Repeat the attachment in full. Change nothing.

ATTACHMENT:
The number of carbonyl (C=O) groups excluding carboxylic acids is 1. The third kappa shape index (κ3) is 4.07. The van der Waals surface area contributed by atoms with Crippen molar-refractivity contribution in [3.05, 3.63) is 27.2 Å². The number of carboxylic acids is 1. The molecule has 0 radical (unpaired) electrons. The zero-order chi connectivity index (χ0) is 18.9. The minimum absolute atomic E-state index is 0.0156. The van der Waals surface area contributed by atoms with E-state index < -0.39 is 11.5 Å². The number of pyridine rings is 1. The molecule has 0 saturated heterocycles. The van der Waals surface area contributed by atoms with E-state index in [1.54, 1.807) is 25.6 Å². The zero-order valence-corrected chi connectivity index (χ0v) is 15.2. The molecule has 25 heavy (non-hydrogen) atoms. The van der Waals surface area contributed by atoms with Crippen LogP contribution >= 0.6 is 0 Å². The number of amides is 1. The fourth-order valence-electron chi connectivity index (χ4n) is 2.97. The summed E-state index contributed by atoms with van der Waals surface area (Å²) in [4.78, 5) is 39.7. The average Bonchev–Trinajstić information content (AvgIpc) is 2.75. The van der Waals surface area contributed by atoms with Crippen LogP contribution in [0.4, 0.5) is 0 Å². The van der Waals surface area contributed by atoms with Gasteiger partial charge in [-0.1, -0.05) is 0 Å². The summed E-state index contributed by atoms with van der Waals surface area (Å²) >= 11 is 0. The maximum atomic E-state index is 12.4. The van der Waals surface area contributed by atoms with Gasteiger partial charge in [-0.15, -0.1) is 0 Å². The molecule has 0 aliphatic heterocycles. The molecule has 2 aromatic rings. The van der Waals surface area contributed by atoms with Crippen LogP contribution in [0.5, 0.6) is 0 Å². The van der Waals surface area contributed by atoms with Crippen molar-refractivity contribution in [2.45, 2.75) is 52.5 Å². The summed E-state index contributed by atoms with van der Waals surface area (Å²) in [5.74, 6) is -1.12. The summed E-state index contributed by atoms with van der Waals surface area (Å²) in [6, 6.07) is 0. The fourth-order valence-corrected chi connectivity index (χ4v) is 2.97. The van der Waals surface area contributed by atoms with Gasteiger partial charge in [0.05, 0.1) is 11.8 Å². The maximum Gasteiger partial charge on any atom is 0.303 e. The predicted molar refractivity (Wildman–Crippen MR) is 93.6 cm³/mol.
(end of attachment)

The number of carbonyl (C=O) groups excluding carboxylic acids is 1. The third kappa shape index (κ3) is 4.07. The van der Waals surface area contributed by atoms with Crippen molar-refractivity contribution in [3.05, 3.63) is 27.2 Å². The number of carboxylic acids is 1. The molecule has 0 radical (unpaired) electrons. The zero-order chi connectivity index (χ0) is 18.9. The minimum absolute atomic E-state index is 0.0156. The van der Waals surface area contributed by atoms with E-state index < -0.39 is 11.5 Å². The number of pyridine rings is 1. The molecule has 0 saturated heterocycles. The van der Waals surface area contributed by atoms with E-state index in [1.54, 1.807) is 25.6 Å². The zero-order valence-corrected chi connectivity index (χ0v) is 15.2. The molecule has 25 heavy (non-hydrogen) atoms. The van der Waals surface area contributed by atoms with Crippen LogP contribution >= 0.6 is 0 Å². The number of amides is 1. The fourth-order valence-electron chi connectivity index (χ4n) is 2.97. The summed E-state index contributed by atoms with van der Waals surface area (Å²) in [4.78, 5) is 39.7. The average Bonchev–Trinajstić information content (AvgIpc) is 2.75. The van der Waals surface area contributed by atoms with Crippen LogP contribution in [0.4, 0.5) is 0 Å². The van der Waals surface area contributed by atoms with Gasteiger partial charge in [-0.1, -0.05) is 0 Å². The summed E-state index contributed by atoms with van der Waals surface area (Å²) >= 11 is 0. The maximum atomic E-state index is 12.4. The van der Waals surface area contributed by atoms with Gasteiger partial charge in [-0.15, -0.1) is 0 Å². The molecule has 0 aliphatic heterocycles. The molecule has 2 aromatic rings. The van der Waals surface area contributed by atoms with Crippen LogP contribution in [0.5, 0.6) is 0 Å². The van der Waals surface area contributed by atoms with Crippen molar-refractivity contribution in [2.45, 2.75) is 52.5 Å². The summed E-state index contributed by atoms with van der Waals surface area (Å²) in [5.74, 6) is -1.12. The summed E-state index contributed by atoms with van der Waals surface area (Å²) in [6, 6.07) is 0. The fourth-order valence-corrected chi connectivity index (χ4v) is 2.97. The van der Waals surface area contributed by atoms with Gasteiger partial charge in [0.05, 0.1) is 11.8 Å². The maximum Gasteiger partial charge on any atom is 0.303 e. The predicted molar refractivity (Wildman–Crippen MR) is 93.6 cm³/mol.